Natural product synthesis is an exciting field of organic chemistry, directed toward constructing naturally occurring compounds, which often are both chemically complex and biologically intriguing. Scytonemin is a unique, dimeric natural product found in cyanobacteria. It is the active compound of the cyanobacterial photoprotective mechanism and is biosynthesized when the bacteria are exposed to solar radiation. Scytonemin has furthermore been proposed to have an ancient history, stretching back to the early photosynthetic life. The natural product is composed of two identical 3-benzylidene cyclopenta[b]indole-2-one moieties connected to each other at position one. Nostodione A, the little brother of scytonemin, is another natural product found in cyanobacteria. It also contains the 3-benzylidene cyclopenta[b]indole-2-one skeleton, but is not symmetrically substituted in C-1. Instead it appears as a 1,2-dione. Nostodione A has been proposed to be a biosynthetic precursor to scytonemin. Both scytonemin and nostodione A have shown anti-proliferative properties. In this project, flexible synthetic routes leading to the core skeleton of scytonemin and nostodione A have been developed. The syntheses are based on different ring closing strategies for the annulation of indoles. The commercially available indole-3-acetic acid was used to prepare a number of 3-alkynyl indoles, which thereafter were used to investigate gold- and palladium-catalyzed ring-closing reactions. Using gold in catalytic amounts gave the symmetrical, and undesired, carbazole skeleton exclusively. However, palladium catalysis could successfully be used to construct a number of derivatives containing the 3-benzylidene cyclopenta[b]indole-2-one skeleton. In paper I, we utilized the developed route for the first total synthesis of scytonemin. The dimeric structure was obtained by coupling two monomeric structures oxidatively in a biomimetic approach. In paper II, we presented the first total synthesis of nostodione A. Here, the C-1 position was functionalized by a DDQ mediated oxidation under aqueous conditions.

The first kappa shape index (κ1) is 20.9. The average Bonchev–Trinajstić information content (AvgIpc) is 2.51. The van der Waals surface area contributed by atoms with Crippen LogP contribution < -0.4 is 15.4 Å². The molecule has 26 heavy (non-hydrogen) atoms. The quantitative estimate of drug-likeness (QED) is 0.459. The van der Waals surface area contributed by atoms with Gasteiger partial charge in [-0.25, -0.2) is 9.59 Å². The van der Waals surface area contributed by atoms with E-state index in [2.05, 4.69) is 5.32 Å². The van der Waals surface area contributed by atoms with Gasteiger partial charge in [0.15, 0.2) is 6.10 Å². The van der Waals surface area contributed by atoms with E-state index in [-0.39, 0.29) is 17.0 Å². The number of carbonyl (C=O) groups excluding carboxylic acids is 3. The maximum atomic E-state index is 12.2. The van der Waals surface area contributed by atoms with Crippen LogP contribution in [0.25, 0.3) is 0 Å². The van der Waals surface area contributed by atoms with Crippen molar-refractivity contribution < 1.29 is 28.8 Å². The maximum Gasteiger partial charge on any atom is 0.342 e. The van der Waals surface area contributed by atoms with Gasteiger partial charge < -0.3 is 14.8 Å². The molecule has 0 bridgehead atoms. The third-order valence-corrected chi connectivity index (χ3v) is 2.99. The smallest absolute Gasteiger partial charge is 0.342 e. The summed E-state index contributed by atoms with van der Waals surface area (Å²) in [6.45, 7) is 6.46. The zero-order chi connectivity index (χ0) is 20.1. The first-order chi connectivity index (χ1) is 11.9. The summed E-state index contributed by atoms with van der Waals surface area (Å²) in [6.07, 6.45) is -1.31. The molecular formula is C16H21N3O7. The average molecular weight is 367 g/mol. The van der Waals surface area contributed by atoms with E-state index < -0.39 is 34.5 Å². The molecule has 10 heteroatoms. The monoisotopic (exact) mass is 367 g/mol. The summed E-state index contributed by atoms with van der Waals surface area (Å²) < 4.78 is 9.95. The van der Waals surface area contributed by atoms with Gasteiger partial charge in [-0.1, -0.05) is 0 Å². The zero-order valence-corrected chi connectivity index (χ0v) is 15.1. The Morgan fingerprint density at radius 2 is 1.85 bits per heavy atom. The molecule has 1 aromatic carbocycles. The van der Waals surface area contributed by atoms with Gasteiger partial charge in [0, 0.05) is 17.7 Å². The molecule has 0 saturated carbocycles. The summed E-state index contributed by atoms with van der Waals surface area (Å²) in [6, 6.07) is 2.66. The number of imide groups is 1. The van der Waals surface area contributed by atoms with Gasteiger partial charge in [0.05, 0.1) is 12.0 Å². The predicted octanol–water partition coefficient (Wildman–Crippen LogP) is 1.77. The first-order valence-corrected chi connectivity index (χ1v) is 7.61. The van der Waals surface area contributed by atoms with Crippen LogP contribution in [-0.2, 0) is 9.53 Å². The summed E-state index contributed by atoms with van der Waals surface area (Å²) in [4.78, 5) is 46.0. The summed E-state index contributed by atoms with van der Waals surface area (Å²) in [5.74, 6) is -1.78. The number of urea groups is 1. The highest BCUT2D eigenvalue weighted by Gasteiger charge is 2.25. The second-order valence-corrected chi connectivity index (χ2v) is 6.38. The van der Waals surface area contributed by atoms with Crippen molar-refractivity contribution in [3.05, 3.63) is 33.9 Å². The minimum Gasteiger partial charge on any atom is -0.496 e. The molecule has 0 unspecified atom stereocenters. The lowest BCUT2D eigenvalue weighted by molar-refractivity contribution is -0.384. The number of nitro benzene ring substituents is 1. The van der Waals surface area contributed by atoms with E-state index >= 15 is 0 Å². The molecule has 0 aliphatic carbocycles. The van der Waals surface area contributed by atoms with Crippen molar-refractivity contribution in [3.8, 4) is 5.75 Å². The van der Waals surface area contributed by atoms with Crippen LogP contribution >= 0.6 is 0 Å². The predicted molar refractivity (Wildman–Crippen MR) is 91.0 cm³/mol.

Time: 1:15 PM
Organizer: Chalmers University of Technology